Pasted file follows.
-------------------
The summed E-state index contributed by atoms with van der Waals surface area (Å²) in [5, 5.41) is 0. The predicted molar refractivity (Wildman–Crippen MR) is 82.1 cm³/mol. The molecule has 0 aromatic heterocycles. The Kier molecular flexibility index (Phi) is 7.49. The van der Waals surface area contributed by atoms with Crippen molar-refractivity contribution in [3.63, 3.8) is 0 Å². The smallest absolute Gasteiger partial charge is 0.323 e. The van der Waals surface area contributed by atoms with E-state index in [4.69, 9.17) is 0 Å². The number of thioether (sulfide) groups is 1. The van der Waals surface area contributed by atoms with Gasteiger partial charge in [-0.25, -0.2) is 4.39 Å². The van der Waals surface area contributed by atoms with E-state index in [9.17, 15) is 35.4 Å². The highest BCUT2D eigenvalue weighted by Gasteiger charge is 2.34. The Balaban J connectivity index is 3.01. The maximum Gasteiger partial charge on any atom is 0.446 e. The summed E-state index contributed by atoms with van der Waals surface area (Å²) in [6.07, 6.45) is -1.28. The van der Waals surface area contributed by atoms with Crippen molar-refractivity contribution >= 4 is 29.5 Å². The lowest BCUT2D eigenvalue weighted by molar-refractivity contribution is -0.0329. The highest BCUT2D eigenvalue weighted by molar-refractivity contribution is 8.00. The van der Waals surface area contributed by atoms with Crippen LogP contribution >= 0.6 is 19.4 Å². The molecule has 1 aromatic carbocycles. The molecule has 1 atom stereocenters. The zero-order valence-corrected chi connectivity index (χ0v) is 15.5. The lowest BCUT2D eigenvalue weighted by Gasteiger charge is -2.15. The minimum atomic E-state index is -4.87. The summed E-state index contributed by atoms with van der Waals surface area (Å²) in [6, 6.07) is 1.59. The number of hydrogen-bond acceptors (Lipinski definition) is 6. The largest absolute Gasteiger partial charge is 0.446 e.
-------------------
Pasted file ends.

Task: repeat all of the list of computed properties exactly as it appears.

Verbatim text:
The summed E-state index contributed by atoms with van der Waals surface area (Å²) in [5, 5.41) is 0. The predicted molar refractivity (Wildman–Crippen MR) is 82.1 cm³/mol. The molecule has 0 aromatic heterocycles. The Kier molecular flexibility index (Phi) is 7.49. The van der Waals surface area contributed by atoms with Crippen molar-refractivity contribution in [3.63, 3.8) is 0 Å². The smallest absolute Gasteiger partial charge is 0.323 e. The van der Waals surface area contributed by atoms with E-state index in [4.69, 9.17) is 0 Å². The number of thioether (sulfide) groups is 1. The van der Waals surface area contributed by atoms with Gasteiger partial charge in [-0.25, -0.2) is 4.39 Å². The van der Waals surface area contributed by atoms with E-state index in [9.17, 15) is 35.4 Å². The highest BCUT2D eigenvalue weighted by Gasteiger charge is 2.34. The Balaban J connectivity index is 3.01. The maximum Gasteiger partial charge on any atom is 0.446 e. The summed E-state index contributed by atoms with van der Waals surface area (Å²) in [6.07, 6.45) is -1.28. The van der Waals surface area contributed by atoms with Crippen molar-refractivity contribution >= 4 is 29.5 Å². The lowest BCUT2D eigenvalue weighted by molar-refractivity contribution is -0.0329. The highest BCUT2D eigenvalue weighted by molar-refractivity contribution is 8.00. The van der Waals surface area contributed by atoms with Crippen LogP contribution >= 0.6 is 19.4 Å². The molecule has 1 aromatic carbocycles. The molecule has 1 atom stereocenters. The zero-order valence-corrected chi connectivity index (χ0v) is 15.5. The lowest BCUT2D eigenvalue weighted by Gasteiger charge is -2.15. The minimum atomic E-state index is -4.87. The summed E-state index contributed by atoms with van der Waals surface area (Å²) in [6, 6.07) is 1.59. The number of hydrogen-bond acceptors (Lipinski definition) is 6. The largest absolute Gasteiger partial charge is 0.446 e.